For a unique and treasured keepsake, try making a plush toy or pillow from your child's drawing. This technique would work well for just about any creature, including monsters :) I think vehicles and buildings would work well, too. Just remember--it doesn't have to be perfect, it just has to be made with love.
Last summer, Bubby spotted some adorable plush fish in a gift shop and immediately wanted to buy one. I told him maybe we could make one, and when we returned home, I did a little bit of looking online for a pattern, but Bubby seemed to lose interest, especially after I made his platypus.
But over Christmas break we were in another gift shop. Bubby saw some stuffed fish, and took up the cry for a fishie to call his own. I really thought he wanted to just buy one, so I told him I'd put it on his list. But no...he wanted me to make one.
I asked him to describe how he wanted his fish to look, thinking I would try to find a pattern that fit as many of his criteria as possible, and when he started telling me about the details, I realized I should just have him draw it. This way, it would be exactly what he wanted.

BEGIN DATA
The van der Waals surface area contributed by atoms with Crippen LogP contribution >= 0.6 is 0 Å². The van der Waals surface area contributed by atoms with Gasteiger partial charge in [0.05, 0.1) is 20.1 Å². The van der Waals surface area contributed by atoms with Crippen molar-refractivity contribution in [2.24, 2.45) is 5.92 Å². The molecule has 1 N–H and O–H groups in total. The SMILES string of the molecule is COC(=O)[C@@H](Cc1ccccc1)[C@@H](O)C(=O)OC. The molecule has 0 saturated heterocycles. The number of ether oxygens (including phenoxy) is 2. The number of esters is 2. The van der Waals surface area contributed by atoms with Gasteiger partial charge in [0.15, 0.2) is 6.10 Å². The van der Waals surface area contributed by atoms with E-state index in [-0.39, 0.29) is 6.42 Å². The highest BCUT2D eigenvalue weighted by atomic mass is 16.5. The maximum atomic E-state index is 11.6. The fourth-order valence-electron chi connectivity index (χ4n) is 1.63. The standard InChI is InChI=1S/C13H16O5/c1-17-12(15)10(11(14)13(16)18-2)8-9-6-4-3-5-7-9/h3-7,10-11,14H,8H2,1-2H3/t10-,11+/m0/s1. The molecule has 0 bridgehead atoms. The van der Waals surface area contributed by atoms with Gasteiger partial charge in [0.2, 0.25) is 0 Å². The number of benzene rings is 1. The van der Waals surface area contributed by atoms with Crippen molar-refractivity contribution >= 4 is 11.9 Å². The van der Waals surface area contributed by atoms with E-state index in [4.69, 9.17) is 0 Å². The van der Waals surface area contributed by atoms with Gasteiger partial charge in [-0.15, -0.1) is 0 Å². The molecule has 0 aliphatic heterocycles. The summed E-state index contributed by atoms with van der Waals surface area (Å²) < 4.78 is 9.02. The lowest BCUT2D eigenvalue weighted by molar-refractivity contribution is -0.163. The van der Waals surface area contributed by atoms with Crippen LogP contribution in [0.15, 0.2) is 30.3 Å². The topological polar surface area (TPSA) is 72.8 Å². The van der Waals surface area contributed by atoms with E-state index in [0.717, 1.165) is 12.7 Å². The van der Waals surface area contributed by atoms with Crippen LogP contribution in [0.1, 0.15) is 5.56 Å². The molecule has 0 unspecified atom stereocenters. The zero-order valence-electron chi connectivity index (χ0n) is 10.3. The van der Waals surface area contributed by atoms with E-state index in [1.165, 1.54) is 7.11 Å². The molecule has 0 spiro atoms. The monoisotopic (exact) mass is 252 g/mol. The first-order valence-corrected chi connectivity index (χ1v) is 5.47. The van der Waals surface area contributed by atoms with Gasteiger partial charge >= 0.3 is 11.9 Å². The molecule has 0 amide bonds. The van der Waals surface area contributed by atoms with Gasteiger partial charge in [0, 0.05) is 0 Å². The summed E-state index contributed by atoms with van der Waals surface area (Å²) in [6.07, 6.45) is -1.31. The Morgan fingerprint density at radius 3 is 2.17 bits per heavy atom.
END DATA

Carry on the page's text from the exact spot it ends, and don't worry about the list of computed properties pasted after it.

Here's what he came up with.
Step 1: Make the main shape.
You can cut apart your child's drawing, and use it as a pattern. If you want to save the drawing, make a photocopy of it first.
The body is irregularly shaped. Kind of an oval, but with a bump near the back on the top, and the bottom comes to a point in back. I just cut out the body that he drew and used it as my pattern piece, cutting two body pieces from green fleece.
Step 2: Add the details before stitching the main shape together.
This includes eyes, nose, mouth, paws... Don't be afraid to include some whimsical details as well. This is a child's drawing, not a real-life representation.
I added a fleece mouth, eyes, and gills to the body pieces before stitching them together.
Then I added the colorful flannel dots. I cut them, using jar lids for a pattern, and Bubby placed them where he wanted them on the body pieces. I used a slightly contrasting thread to attach them, using a fun swirl on the larger dots.
Next up were the tail and fins. Bubby's paper wasn't big enough to draw the fins, so I traced the outline of the top, bottom, and rear of the body on a separate piece of paper, with enough room for Bubby to add the fins and tail.
I made the fins and tail using Bubby's drawings as my patterns, and using this method to add seam allowance. After I turned the fins and tail right side out, I topstitched some fin lines on them.
3. Stitch the plushie together, turn, and stuff.
Let me know if you try it! I would love to see your creations :)